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When singing Italian music of the 17th century that sets Latin texts, we use an Italian Latin pronunciation. If "projicias" and "sacrificium" were Italian words, then we would not pronounce the "i" in the final syllable. (This is because in Italian pronunciation, the "i" after "c" or "g" softens that consonant when it occurs immediately before "a", "o" or "u".) Yet most choirs seem to pronounce the "i" separately in these two words, making "projicias" a 4-syllable word and "sacrificium" a 5-syllable word. Which would be correct in this context – to pronounce the "i" in the final syllable, or not?

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    It should be noted that the correct pronunciation of a text in classical music may be different from that of an ordinary text. In English opera, you will often hear the r pronounced with the tongue, e.g. youtu.be/jOIAi2XwuWo?t=77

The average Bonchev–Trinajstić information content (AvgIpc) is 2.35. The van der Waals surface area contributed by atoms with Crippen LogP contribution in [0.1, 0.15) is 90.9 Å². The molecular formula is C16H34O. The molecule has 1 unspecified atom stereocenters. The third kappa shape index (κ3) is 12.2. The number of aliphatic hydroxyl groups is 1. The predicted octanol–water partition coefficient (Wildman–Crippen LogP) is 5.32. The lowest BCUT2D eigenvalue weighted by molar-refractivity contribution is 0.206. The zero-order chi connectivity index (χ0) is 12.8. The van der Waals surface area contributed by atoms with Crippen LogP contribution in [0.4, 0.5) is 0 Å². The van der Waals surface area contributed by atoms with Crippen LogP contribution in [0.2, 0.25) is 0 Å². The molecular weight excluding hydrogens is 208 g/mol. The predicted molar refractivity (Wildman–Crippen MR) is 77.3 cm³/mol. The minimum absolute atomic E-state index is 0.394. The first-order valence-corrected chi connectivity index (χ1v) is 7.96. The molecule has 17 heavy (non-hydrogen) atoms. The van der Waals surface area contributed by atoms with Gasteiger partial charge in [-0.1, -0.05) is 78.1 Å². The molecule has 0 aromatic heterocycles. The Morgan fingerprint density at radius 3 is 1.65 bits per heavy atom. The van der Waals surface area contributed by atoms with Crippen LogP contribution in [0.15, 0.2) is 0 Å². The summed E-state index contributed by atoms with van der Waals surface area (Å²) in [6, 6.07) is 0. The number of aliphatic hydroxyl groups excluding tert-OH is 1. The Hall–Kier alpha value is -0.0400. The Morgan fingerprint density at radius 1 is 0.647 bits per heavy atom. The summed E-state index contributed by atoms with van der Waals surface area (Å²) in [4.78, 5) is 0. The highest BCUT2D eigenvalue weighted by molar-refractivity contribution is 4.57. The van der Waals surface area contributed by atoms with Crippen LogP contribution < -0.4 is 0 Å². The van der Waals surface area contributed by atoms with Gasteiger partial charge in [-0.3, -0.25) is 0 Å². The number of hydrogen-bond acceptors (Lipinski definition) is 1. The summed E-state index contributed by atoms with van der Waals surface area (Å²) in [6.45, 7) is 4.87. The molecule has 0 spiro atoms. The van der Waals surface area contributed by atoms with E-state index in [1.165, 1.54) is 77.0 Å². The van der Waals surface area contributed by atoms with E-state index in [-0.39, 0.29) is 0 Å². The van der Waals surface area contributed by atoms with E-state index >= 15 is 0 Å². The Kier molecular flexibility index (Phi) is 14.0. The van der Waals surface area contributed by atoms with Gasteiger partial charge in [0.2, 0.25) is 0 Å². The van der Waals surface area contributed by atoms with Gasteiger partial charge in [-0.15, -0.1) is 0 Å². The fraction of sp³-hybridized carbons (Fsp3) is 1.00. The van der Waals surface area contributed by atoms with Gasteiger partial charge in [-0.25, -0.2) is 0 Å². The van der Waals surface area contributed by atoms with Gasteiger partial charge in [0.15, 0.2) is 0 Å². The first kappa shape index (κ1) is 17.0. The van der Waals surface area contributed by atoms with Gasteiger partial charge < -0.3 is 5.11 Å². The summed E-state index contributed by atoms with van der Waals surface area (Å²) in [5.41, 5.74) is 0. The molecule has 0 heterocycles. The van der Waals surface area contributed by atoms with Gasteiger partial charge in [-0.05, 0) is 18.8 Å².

– Cerberus
    Commented Jul 18, 2023 at 1:56

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In practice, Italian pronunciation is not as standardized as one might think (both the pronunciation of the Italian language, and the Italian pronunciation of words of the Latin language). So I have some doubts about whether there is a truly definitive answer to questions like "what is correct?"

This issue is discussed on the Italian Wikipedia, which says the pronunciation of -ci- in this context would be either /t͡ʃi/ or /t͡ʃj/, not merely /t͡ʃ/:

c e g in origine indicavano sempre rispettivamente i suoni /k/ e /ɡ/, poi nel latino ecclesiastico andarono ad indicare non solo /k/ e /ɡ/, ma anche rispettivamente /t͡ʃ/ e /d͡ʒ/ davanti alle lettere e ed i (pronunciata sempre, anche se consonantizzata: dulcia si legge /ˈdulkia/ nella pronuncia restituta e /ˈdult͡ʃja/ o /ˈdult͡ʃia/ - ma non /ˈdult͡ʃa/ - nella pronuncia ecclesiastica), oltre che davanti ai dittonghi oe ed ae;

(Scrittura e pronuncia del latino)

When dealing with musical pieces, you might be able to get a sense of the original intended pronunciation by looking at how many notes the word is set to.

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